By Dr John Bone, BSA Vice Chair
This was the election that was supposed to restore a sense of order to a UK political scene that has experienced a seemingly incessant wave of turbulence over the last few years, from the events and fallout from the Scottish Independence Referendum to the unanticipated outcome of the Brexit poll, and now a major political upset and ongoing instability. What appears clear from these events is that business as usual in UK politics can no longer be relied upon, in a nation that has become increasingly divided, with seemingly unbridgeable fissures developing both within and between the countries that comprise the UK and, not least, between young and old.
As was clear from the pre-election pronouncements from Theresa May and other leading Conservatives, the aim of calling an early election was to restore ‘stability’ with the securing of what was confidently predicted to be a greatly strengthened Conservative majority in the House of Commons. This, it was proclaimed, was a necessary step in providing the government with a strong hand in the upcoming Brexit negotiations, as opposed to a nakedly opportunistic gambit to secure a majority during a period when the polls were high, and by the very party who had recently legislated to rule out such strategic conduct with the move to fixed term parliaments. The outcome, however, as we know was far from that predicted.
This raises the question as to what we might make of this and what it might indicate for the medium to longer term. Of course, there are some self-evident observations in relation to the most recent poll; principally the clumsy and incompetent campaign focused on a Prime Minister whose public performances appeared to reveal a lack of warmth, confidence, courage and consistency. While, by contrast, Jeremy Corbyn, having been written off even by many in his own party, appeared much more at ease and appealing than anticipated, with neo-Keynesian policies that were similarly well received, particularly by the young who apparently turned out in unprecedented numbers to vote for a fundamental change of political direction. It is this point, it might be argued, which raises the most interesting questions in terms of what this, and this sequence of political events overall, might indicate regarding the political and economic consensus that has dominated for the last 40 years. In short, as numerous commentators have observed, from the Scottish ‘Indyref’ through Brexit and both recent General Elections, much of the upheaval may be attributed to growing discontent with the era of free markets and, by association, the neoliberal political establishment who have been perceived as sustaining this political consensus.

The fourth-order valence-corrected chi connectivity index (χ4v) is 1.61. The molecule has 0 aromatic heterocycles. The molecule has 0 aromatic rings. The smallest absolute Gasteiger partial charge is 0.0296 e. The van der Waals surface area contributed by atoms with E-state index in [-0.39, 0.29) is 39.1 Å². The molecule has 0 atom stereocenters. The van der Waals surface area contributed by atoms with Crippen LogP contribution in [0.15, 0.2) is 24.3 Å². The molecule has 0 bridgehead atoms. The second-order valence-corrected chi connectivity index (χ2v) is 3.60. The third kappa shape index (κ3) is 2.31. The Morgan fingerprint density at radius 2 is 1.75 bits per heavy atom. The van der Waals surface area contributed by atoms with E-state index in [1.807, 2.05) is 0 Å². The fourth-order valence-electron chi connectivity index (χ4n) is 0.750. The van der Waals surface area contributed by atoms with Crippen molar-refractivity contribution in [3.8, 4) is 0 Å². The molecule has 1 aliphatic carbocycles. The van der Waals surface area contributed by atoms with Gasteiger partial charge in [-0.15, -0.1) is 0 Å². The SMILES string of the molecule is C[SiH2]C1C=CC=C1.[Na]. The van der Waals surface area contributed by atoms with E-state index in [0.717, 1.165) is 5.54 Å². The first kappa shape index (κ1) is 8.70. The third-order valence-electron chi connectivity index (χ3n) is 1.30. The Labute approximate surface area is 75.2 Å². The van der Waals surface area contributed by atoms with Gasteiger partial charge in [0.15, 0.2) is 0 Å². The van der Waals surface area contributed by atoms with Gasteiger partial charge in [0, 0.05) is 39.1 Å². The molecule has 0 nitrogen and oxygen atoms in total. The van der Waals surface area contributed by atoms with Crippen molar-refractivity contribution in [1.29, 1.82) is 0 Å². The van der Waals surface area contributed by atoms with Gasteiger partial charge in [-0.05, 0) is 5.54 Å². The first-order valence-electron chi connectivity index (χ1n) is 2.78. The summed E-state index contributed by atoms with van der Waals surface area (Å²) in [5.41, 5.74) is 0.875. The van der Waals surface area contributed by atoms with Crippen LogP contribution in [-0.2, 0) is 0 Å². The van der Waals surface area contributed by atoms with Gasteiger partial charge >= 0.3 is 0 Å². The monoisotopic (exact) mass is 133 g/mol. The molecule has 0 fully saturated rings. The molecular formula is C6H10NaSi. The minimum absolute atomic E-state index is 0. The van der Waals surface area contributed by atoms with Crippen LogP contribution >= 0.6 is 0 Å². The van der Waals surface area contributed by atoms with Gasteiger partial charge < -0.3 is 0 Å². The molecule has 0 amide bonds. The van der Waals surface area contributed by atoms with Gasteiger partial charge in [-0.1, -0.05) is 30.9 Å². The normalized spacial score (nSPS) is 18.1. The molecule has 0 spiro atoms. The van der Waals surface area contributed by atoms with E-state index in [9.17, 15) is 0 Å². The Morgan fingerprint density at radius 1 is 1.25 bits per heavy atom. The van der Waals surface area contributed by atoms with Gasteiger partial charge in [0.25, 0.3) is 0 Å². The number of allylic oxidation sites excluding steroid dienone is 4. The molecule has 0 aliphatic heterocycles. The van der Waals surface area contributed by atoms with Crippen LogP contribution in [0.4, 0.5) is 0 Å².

However, what also appears clear is that discontent with the above has been manifested in a variety of often contradictory forms. Thus, it is apparent popular discontent around these issues, as has also occurred in the US, could be manifested in both reactionary and progressive directions. One constituency of the disaffected has taken aim at the economic competition and cultural threat perceived as being rooted in the free movement of labour, globalisation, immigration and multiculturalism. While, conversely, others have been mobilised in opposition to ongoing austerity, growing inequality, insecurity and injustice. The latter, however, seems to be increasingly prevalent amongst the young, raising the tantalising prospect that, should this trend continue amongst the generations who have been denied the freely accessible education, secure jobs and affordable housing enjoyed by many of their elders, the turn against the longstanding status quo may tentatively point towards a more progressive future.
A further irony of this election is that this unexpected fledgling revival of progressive politics was countered in Scotland - a nation where Conservatism has long been a pariah allegiance and neoliberalism so toxic that it saw the annihilation of New Labour – with a volte face sufficient to secure a slim Conservative lead in the UK as a whole. In qualification, however, the Scottish Conservative vote at this election may be largely understood in terms of an amalgam of pro-Brexit, pro-Union and, hence, anti-Indyref 2 sentiment, where a latent but minority Conservative vote in Scotland had been greatly bolstered by the mobilisation of ‘No’ voters, in a campaign where the Tories and right wing press had successfully narrowed the debate to focus almost exclusively on these issues. In effect, to no small extent it may be argued that the Scottish poll could be regarded as a ‘pseudo-referendum’, as opposed to being representative of a widespread return to right wing politics in Scotland.
On a final note, the public response to the recent sequence of hideously tragic events in the UK has once more illustrated that the anti-communitarian, self-interested and nakedly competitive credo of the last few decades has failed to wholly extinguish the seeds of community, empathy and common purpose required to rebuild a better society, suggesting that perhaps who we are can actually be better than the cynical doctrine of the recent past has maintained.